The Enterprise Application already contains the method of authenticating, and the scope of permissions. For example, the pre-existing Microsoft Intune PowerShell application allows you to connect to Graph for Intune devices and directory data. The permissions are delegated i.e. based on the permissions of the signing in user. Consent will be obtained from an administrator the first time it is used.
If you want a different method of authenticating, or different permissions, then you need to register a new “application”. For example, if you wanted to use PowerShell to connect to Microsoft Graph and post a message in Teams about Intune devices, you would create a custom App Registration. If you were building a new application with one of the Graph SDK’s, then you would register that application.
This is why, in some blog posts, you will see instructions for registering an application, and in others, not. If you use one of the powershell-intune-samples, then the application is the pre-existing Microsoft Intune PowerShell with an Application ID of d1ddf0e4-d672-4dae-b554-9d5bdfd93547. This is hard-coded into the scripts as:
$clientId = "d1ddf0e4-d672-4dae-b554-9d5bdfd93547"
$redirectUri = "urn:ietf:wg:oauth:2.0:oob"
$resourceAppIdURI = "https://graph.microsoft.com"
$authority = https://login.microsoftonline.com/$Tenant
Next, in order to be able to use Microsoft Graph, you need to authenticate and obtain a token. To do that, you use the Active Directory Authentication Library (ADAL) or the Microsoft Authentication Library (MSAL). The easiest way to do this in PowerShell is with the AzureAD module. You almost certainly have this already if you are working with Azure AD and PowerShell. To obtain a token, you need to submit a request containing the details of the application, and of the user requesting it.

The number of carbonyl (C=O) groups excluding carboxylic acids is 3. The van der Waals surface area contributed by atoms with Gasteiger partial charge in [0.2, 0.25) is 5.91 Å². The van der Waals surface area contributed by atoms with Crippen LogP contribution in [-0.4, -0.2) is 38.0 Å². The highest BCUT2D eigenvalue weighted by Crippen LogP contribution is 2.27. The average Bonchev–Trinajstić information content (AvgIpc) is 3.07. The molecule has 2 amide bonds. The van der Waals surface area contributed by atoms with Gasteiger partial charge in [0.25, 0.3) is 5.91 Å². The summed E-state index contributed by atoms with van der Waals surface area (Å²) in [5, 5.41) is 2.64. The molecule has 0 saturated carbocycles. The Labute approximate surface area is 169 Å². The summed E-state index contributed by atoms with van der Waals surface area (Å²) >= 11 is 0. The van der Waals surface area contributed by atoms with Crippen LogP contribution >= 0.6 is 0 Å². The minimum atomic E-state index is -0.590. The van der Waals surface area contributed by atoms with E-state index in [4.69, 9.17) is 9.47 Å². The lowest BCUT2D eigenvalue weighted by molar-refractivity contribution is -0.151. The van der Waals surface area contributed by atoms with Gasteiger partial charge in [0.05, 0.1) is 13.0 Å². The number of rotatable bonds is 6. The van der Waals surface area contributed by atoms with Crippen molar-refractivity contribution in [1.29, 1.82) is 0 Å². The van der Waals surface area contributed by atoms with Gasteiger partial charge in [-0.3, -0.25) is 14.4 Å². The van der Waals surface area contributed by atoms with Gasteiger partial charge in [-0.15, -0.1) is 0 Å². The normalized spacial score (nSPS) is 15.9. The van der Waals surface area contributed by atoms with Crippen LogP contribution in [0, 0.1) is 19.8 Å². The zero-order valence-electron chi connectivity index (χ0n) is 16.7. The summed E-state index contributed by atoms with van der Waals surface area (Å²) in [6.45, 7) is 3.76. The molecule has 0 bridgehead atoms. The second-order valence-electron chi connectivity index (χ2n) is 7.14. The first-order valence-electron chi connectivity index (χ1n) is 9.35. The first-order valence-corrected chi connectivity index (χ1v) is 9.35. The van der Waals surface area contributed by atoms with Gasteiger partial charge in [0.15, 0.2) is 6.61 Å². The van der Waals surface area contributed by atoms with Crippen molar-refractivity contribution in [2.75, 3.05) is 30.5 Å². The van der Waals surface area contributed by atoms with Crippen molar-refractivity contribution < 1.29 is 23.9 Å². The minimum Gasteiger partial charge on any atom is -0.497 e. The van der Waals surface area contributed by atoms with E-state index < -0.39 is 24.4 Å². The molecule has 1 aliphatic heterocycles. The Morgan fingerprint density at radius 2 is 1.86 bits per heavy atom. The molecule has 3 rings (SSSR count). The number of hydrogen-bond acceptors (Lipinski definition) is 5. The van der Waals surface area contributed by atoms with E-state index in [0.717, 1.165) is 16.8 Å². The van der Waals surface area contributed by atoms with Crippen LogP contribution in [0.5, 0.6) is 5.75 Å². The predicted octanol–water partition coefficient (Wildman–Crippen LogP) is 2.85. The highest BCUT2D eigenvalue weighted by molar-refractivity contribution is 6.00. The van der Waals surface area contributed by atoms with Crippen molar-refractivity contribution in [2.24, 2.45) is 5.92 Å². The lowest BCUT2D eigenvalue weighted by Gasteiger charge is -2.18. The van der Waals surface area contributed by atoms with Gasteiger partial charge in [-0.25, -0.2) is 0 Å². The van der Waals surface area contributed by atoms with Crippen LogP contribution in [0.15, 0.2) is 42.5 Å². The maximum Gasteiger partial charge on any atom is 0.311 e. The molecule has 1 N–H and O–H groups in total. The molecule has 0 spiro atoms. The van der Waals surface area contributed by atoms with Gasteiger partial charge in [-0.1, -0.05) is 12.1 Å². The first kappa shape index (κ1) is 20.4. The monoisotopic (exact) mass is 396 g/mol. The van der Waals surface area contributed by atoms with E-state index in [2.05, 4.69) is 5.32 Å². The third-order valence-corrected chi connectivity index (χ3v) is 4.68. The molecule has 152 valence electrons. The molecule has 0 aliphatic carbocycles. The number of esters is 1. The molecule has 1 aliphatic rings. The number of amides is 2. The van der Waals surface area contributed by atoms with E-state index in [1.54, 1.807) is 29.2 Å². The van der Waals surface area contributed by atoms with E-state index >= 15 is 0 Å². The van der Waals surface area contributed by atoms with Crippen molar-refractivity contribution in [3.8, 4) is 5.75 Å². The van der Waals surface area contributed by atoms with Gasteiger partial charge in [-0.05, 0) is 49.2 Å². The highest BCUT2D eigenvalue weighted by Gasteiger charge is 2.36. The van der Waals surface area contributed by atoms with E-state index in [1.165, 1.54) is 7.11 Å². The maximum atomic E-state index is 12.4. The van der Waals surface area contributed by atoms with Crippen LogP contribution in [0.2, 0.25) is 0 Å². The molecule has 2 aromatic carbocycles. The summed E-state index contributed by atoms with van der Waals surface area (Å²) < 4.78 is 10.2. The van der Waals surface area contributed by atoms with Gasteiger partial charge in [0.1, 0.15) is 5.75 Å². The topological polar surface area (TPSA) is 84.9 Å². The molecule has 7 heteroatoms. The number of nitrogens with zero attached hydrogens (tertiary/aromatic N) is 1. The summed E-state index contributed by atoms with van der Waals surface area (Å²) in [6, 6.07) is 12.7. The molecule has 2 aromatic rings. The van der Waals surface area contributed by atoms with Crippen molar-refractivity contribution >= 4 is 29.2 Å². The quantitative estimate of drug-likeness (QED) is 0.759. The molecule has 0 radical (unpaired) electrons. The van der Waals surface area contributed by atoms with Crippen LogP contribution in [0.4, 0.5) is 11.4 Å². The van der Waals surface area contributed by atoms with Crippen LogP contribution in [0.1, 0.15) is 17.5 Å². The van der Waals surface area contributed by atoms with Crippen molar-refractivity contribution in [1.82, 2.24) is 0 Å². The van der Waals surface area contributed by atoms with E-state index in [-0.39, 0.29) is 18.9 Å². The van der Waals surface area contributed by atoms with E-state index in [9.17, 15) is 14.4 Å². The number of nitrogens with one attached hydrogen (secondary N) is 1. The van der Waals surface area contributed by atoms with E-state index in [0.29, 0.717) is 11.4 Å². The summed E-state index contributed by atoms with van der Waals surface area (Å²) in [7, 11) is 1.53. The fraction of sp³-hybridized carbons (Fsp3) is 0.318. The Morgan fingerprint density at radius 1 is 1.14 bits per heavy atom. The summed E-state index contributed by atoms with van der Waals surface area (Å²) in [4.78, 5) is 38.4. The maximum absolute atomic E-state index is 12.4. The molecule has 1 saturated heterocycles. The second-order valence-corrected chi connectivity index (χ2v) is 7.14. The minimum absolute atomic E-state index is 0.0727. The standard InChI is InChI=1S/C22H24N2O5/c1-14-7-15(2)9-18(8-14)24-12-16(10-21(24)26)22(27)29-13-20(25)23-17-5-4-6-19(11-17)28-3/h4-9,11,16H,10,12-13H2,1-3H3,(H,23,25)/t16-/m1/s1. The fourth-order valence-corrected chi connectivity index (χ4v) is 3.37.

The PowerShell Intune samples mentioned above use the same authentication function at the top of every sample. In fact, one of the samples is just the authentication process: GA_AdminConsent_Set.ps1. If you run this in the PowerShell ISE, then the session is authenticated and you can run whatever Graph requests you like.
If you were to just run the script as it is then, when the token expires, you are forced to authenticate again. However, if you turn the Region Authentication part of the script into a function, this renews a token if it has expired. You can then run this function before every request.
After getting a token, you use the native PowerShell cmdlet Invoke-RestMethod to interact with Microsoft Graph. A typical GET request is
Invoke-RestMethod –Uri [the resource URI] –Headers [the token obtained by authenticating] –Method Get. The explanation of how to construct the URI is here: Use the Microsoft Graph API. You can also test the URI in Graph Explorer. A typical POST request also requires the body, in JSON format, with values for the properties of the resource
A GET request returns either a complex data type, or an entity. The complex data type is the collection of resources e.g. users, devices, messages, groups, applications. The entity is a specific instance, always with an ID. You then need to manipulate this object in PowerShell to get what you want: a report; a list; a spreadsheet.
The GET request also returns only the first page of the response, if it is a collection, with a link to the next page. So a standard part of a request has to be a get-next-page loop. The snippet here: Paging; shows how to do it.
Working with the objects returned in the response is not easy, because Microsoft Graph exposes a complex data model. The best way (unless you already know what you are looking for) is to use Get-Member to find the properties of the returned object. Then you can obtain the property with the dot method. It is beyond the scope of this blog to go into it further.
There is a PowerShell SDK on the way, here: msgraph-sdk-powershell. When that arrives, it will mask what is going on with Application ID, token, URI, and the returned objects. But I think it is still useful to understand how it works underneath. The Intune sample scripts are here: powershell-intune-samples. And these samples have been developed into a PowerShell module for Intune here: Microsoft.Graph.Intune module. Credit to Dave Falkus for these. But bear in mind that these are only for Intune, and that is a very small part of the capability of Microsoft Graph.